The premise is simple, and a bit illogical, and the protagonist is fully aware that his journey doesn’t make rational sense. His wife can’t understand what he’s doing at first, and as the story unfolds we see that Harold and Maureen don’t understand a lot about each other anymore. As Harold walks, he fills his time with remembrances of memories he has cherished, avoided, and repressed. Maureen, finding herself just as alone at home, all but abandoned and without any real support, remembers too. Harold has no map, no compass, no proper shoes, no food or water. He’s forgotten his mobile at home. And yet, he believes. It’s not a religious belief, and indeed Harold isn’t a religious fellow. His is a journey of a different kind of faith, reflected in the way he phrases his missions “I am walking so Queenie must live.” That quite little “must” encapsulates the whole pilgrimage.
The prose is straightforward in the best possible way: Joyce is a storyteller and doesn’t get bogged down with too-clever or heavy-handed writing. I had a chance to meet her, and she spoke about how carefully she planned out Harold’s walk, knowing exactly where Harold was every day of his journey. This comes across in the splendid details about where Harold stops and what he sees. it sets the tone for the books deep authenticity of her characters, plot, and underscoring emotions. She also teases out the mystery of what happened twenty years ago. I was always curious to discover what happened, and genuinely surprised by the final reveal.
Joyce does an excellent job of creating lonely, fully realized characters. As Harold walks, we learn more about him, almost as he is learning more about himself–and about others. At first, Harold doesn’t talk much to anyone, and hasn’t done throughout his life. He had a terrible childhood, which has caused him to fold in on himself, blocking out life and love. He and Maureen have avoided the neighbours, the office Christmas parties, and over the last twenty years each other. And yet Harold finds himself being helped in a moment of need, or sharing a table with someone who starts to talk to him. The chapter headings are charming: “Harold and the Hotel Guests”; Maureen and the Publicist.” Suggestive of children’s stories, there is a childlike, innocent quality to the narrative. In one of my favourite early encounters (“Harold and the Silver-Haired Gentleman”), a dapper businessman whom Harold feels a bit intimidated by shares a teacake with him, listens to Harold’s story about walking to Queenie, and opens up about a deeply personal problem. And Harold realizes how deceiving appearances can be. This gentleman carries just as much pain, however different it might be from his own, as he and Maureen do.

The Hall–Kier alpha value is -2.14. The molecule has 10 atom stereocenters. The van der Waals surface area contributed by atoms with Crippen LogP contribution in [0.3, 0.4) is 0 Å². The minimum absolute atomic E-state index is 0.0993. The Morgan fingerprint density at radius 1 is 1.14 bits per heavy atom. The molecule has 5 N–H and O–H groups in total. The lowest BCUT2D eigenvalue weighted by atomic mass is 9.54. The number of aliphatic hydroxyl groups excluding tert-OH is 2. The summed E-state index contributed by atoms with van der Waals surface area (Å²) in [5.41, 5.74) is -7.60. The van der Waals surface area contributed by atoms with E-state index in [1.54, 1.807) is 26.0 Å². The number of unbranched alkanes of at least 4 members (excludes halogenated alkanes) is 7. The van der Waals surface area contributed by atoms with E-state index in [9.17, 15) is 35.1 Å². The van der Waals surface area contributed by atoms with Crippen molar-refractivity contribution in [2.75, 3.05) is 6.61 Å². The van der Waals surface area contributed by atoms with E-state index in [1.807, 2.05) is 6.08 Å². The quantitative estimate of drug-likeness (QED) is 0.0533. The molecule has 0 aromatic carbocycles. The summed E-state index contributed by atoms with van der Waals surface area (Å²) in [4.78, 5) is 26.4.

Maureen undergoes as much of a transformation as Harold does. She starts off not quite as a villain but certainly as a formidable woman who does not share any sort of emotional connection with Harold. As she goes about her day-to-day life she comes to understand how much she misses him, not just since he left but for the past twenty years. At first, there’s no one to mutter to about how she’s the one doing all the bedmaking and laundry; then she thinks about how they stopped laughing together, how she blames him for the problems with David, how she stopped gardening. All the little things that make a marriage and a life. The small changes in her demeanour and attitude add up, and her stationary journey is as important as Harold’s one-foot-in-front-of-the other journey.